In a world increasingly enamoured with technology and good-living on one hand and giving in to violence on the other, perhaps it is time to rediscover the Mahatma
In Gandhi landThe Mahatma’s ideas and ideals are alive and kicking in Sewagram and Sabarmati ashrams
If one is tempted to believe that Gandhi is irrelevant in today’s times, a visit to his ashrams in Sewagram and Sabarmati disillusion you.
Here, Gandhian ideals and ideas are not just alive but active, fertilising measures that improve the lot of the rural poor.
Sewagram in Wardha, Maharashtra, is host to a number of Gandhian organizations, apart from the ashram.
It contains the massive Mahatma Gandhi Institute of Medical Sciences, originally a guesthouse built by his industrialist friend, Jamnalal Bajaj, to accommodate Gandhi’s visitors, and the Kasturba Health Society, which, apart from running the hospital, also holds an institute to train nurses and a school for children.
These apart, there is Yatri Nivas, a cluster of small dwellings for those interested in visiting the ashram; the Centre of Science for Villages; the experimental farm, Chetna Vikas, and an institution run by the followers of J.C. Kumarappa, Gandhi’s economic adviser.
In Gandhi land, everyone, from ashramites to doctors to medical students and orderlies, wears khadi. And when opportunity arises, they spin.
Here, away from the urban obsession with stock exchanges, one gets a sense of how the years have treated rural India.
Post-liberalization, the committed Dr Jajoo tells us, agriculture has become unviable.
It is this among other factors, which is persuading some of the farmers to consider organic farming.
The ashram, though in many ways the heart of Sewagram, is now but a shadow of the vibrant place it must have been when it was Gandhi’s headquarters from 1936 to the time of his death in 1948.
The low roof-tiled mud dwellings must have a charm of their own, but on a cold rainy day, they appear dank and uncomfortable.
Each was built with less than Rs 500 and of local material available within a 50-km radius. Yet they are immaculately kept.
Among others, there is the large Adi Niwas where Gandhi first lived with his guests and the compact Bapu Kuti where he shifted in later.
The aesthetics is pleasing. The cowdung-stained floor is cool to the touch, and the smooth walls hold etchings of Om and a collection of palm trees.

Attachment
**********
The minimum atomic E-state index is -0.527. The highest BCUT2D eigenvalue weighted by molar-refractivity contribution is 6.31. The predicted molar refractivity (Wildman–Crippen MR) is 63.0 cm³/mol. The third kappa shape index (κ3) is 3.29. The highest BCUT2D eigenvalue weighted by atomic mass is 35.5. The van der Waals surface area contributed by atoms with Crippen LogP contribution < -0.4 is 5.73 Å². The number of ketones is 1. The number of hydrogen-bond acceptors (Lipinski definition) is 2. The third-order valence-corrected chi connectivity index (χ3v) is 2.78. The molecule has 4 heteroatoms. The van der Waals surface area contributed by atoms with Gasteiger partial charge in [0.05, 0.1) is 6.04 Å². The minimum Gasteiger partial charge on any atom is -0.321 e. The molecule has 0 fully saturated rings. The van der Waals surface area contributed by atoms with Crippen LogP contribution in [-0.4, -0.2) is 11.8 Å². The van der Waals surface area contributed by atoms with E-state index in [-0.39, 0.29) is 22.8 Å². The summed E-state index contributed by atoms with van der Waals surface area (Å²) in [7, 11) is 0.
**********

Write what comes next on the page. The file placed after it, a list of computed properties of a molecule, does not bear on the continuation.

Elegant palm-leaf mats line the floor. Gandhi’s corner is characteristically stark, with a white mattress. There are only a handful of residents left in the ashram.
We meet them at the evening prayer held on the verandah of the Adi Niwas.
The prayer consists of songs and chants from all religions including Buddhism, Jainism, Sikhism, Hinduism, Islam and Christianity. It ends with a reading from one of Gandhi’s speeches.
Shivshankar Pente, Secretary of the Sewagram Ashram Pratishthan, a frail 75-year-old, says: ‘‘I have great contentment in doing this work. I have had the good fortune of working with people like Vinoba Bhave and Jayaprakash Narayan.’’
These two names are brandished like a talisman. It is clear that most of today’s Gandhians have had no direct access to Gandhi.
Their source of enthusiasm has been one or other of these two great Gandhians who, in so many ways, carried on Gandhi’s work.
Vinoba Bhave translated one of Gandhi’s cherished schemes of persuading rich landowners to part voluntarily with their property to benefit landless peasants in the Bhoodan movement.
The Sabarmati ashram, known in Ahmedabad as the Gandhi Ashram, is much more modern looking than Sewagram despite having been set up earlier, on Gandhi’s return to India in 1915.
Perhaps because these are pucca settlements, not yet as radically simplified as his later dwellings.
The grounds are divided into the original buildings and the beautiful Gandhi Memorial Museum, designed by the well-known architect, Charles Correa.
The original buildings are monuments today, but the Museum has extensive reproductions of Gandhi’s life, both in paintings and photographs.
Amrutbhai Mody, secretary of the ashram and director of the Museum, also came to Gandhi via Vinoba Bhave and Jayaprakash Narayan.
He left his government job in favour of serving humanity soon after attending a camp by Dada Dharmadhikari, a veteran Gandhian.
Later, we meet the charming C.H. Patel. An invalid, he claims that his depression was cured by his contact with Gandhi’s thoughts.
His daughter Deena admits that Gandhian thinking has helped her along the spiritual path.
Next day, we visit the Gujarat Vidyapeeth for morning prayers. The giant hall is filled with students and teachers.
The mellifluous strains of the Sanskrit shlokas dying out, there is a small hustle and bustle before we are treated to the fairly surreal sight of 1,000 people spinning away.
The Vidyapeeth offers M.A., M. Phil and Ph.D. on Gandhian thought and M. Phil and Ph.D. in science and peace.
Living the Gandhian life is supremely hard, for it means stripping oneself of all wants.
The people at Sewagram and Sabarmati have made their own uneasy compromises with modernity, but what gives their lives meaning and purpose is that they continue along the Gandhian path.
In doing so they remind us that there are higher goals than earning a livelihood, and that in serving our fellowmen, we may best serve ourselves.
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